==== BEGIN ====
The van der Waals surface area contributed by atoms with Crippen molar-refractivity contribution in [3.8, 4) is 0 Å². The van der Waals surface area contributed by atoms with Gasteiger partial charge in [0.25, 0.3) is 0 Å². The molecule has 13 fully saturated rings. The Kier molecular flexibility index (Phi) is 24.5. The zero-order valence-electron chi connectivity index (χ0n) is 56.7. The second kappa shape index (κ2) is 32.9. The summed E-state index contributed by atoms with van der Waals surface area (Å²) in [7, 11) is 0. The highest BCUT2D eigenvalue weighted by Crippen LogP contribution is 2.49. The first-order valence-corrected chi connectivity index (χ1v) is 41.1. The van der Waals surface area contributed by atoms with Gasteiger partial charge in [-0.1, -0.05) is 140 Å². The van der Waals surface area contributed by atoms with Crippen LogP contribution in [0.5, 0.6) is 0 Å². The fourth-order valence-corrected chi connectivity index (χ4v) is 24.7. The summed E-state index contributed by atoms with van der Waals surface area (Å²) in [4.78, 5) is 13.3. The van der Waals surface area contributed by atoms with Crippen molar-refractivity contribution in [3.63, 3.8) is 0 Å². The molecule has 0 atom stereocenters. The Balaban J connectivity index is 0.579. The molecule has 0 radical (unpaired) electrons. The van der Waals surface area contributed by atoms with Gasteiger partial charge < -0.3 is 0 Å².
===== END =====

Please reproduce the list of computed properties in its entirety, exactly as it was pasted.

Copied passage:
The van der Waals surface area contributed by atoms with Crippen molar-refractivity contribution in [3.8, 4) is 0 Å². The van der Waals surface area contributed by atoms with Gasteiger partial charge in [0.25, 0.3) is 0 Å². The molecule has 13 fully saturated rings. The Kier molecular flexibility index (Phi) is 24.5. The zero-order valence-electron chi connectivity index (χ0n) is 56.7. The second kappa shape index (κ2) is 32.9. The summed E-state index contributed by atoms with van der Waals surface area (Å²) in [7, 11) is 0. The highest BCUT2D eigenvalue weighted by Crippen LogP contribution is 2.49. The first-order valence-corrected chi connectivity index (χ1v) is 41.1. The van der Waals surface area contributed by atoms with Gasteiger partial charge in [-0.1, -0.05) is 140 Å². The van der Waals surface area contributed by atoms with Crippen LogP contribution in [0.5, 0.6) is 0 Å². The fourth-order valence-corrected chi connectivity index (χ4v) is 24.7. The summed E-state index contributed by atoms with van der Waals surface area (Å²) in [4.78, 5) is 13.3. The van der Waals surface area contributed by atoms with Crippen molar-refractivity contribution in [3.63, 3.8) is 0 Å². The molecule has 0 atom stereocenters. The Balaban J connectivity index is 0.579. The molecule has 0 radical (unpaired) electrons. The van der Waals surface area contributed by atoms with Gasteiger partial charge < -0.3 is 0 Å².